Concept for Wind-Assisted Containership Receives AiP from BV
The maritime industry is exploring different concepts for harnessing wind energy as part of the efforts to reduce emissions and improve ship operations. The latest concept to be advanced is for a short sea or feeder containership that combines wind with an LNG power plant and advancements in design to create a more efficient vessel. Known as Trade Wings 2500, the design has been awarded an Approval in Principle (AiP) from Bureau Veritas.
The concept is for a containership with a capacity of 2,500 TEU. It is a combination of wind-assisted propulsion with six Oceanwings and LNG-electric propulsion with pods. The wing sails are installed on a vertical sliding mechanism to partially retract while the vessel is in port to reduce interference with cargo operations. The LNG storage tank is based on GTT’ Mark III containment system and the LNG power plant is a 4-strokes gensets. It is a flexible platform that would make it possible to transition to future fuels such as Ammonia or Hydrogen.
According to the designers and BV, the Trade Wings 2500 will save on average 35 percent CO2-equivalent emissions compared to a conventional design. Their calculations were made based on a typical 4,000 nautical mile transatlantic route comparing the Trade Wings operating at the same speed to a convention ship with a 2-stroke engine, single shaft, and without wing sails. The Trade Wings’ Oceanwings accounts for 57 percent of the reduction with the optimized LNG thermal propulsion delivering the remaining 43 percent of the reduction in emissions.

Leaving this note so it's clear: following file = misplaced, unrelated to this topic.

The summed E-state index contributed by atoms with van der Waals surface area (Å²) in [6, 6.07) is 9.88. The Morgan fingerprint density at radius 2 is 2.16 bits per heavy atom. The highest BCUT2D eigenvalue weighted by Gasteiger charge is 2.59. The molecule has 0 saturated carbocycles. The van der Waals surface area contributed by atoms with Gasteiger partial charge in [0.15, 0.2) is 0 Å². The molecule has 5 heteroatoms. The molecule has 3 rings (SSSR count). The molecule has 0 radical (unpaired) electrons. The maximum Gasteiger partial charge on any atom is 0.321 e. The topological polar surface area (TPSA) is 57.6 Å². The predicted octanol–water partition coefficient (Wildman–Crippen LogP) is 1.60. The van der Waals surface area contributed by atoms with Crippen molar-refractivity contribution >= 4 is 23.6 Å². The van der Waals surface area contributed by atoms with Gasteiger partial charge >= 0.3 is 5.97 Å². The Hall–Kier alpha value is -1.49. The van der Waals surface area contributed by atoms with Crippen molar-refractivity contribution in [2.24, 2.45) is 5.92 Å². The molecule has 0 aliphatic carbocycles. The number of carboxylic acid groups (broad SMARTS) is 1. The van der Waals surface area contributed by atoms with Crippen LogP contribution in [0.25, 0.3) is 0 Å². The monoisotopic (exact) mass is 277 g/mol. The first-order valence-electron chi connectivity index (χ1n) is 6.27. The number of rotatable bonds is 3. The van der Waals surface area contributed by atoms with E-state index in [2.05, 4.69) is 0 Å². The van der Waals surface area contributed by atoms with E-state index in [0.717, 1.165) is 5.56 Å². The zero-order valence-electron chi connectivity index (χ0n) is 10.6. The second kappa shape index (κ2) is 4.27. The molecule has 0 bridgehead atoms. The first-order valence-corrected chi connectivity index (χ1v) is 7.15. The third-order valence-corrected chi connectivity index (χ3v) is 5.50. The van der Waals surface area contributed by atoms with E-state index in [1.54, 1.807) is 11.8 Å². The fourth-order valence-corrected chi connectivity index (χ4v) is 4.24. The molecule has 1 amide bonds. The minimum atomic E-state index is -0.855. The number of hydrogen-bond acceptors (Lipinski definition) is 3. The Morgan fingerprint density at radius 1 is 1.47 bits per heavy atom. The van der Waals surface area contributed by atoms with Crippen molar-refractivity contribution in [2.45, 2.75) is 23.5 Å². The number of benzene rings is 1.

“Wind-assisted propulsion is a high-potential solution that can contribute to the long-term decarbonization of the marine industry,” said Alex Gregg Smith, Senior Vice-President, Bureau Veritas North Asia. “We have just released new wind propulsion system rules – and this innovative design, approved in principle by BV, demonstrates the feasibility of wind-assisted propulsion on board container ships with deck space limitations.”
Sails are retracted to permit cargo operations (BV)
Created in a partnership between French firms VPLP Design, Alwena Shipping, and AYRO, and the Chinese Shanghai Merchant Ship Design & Research Institute (SDARI), the concept is for a 32,500 dwt containership. It would measure 646 feet in length with a beam of 105 feet.
According to the companies, the design is suitable for short sea shipping or feeder operations in Europe, Central America, the Caribbean, and China. The Trade Wings 2500 could also operate on the transatlantic trade.
In addition to the retractable sails, the vessel features other design considerations for its commercial operations. Benefitting from a coverless hatch and LNG electric pod propulsion, the design provides both operational flexibility and improved efficiency to reduce port time. The propulsion pods increase maneuverability while the coverless hatch design speeds up cargo operations.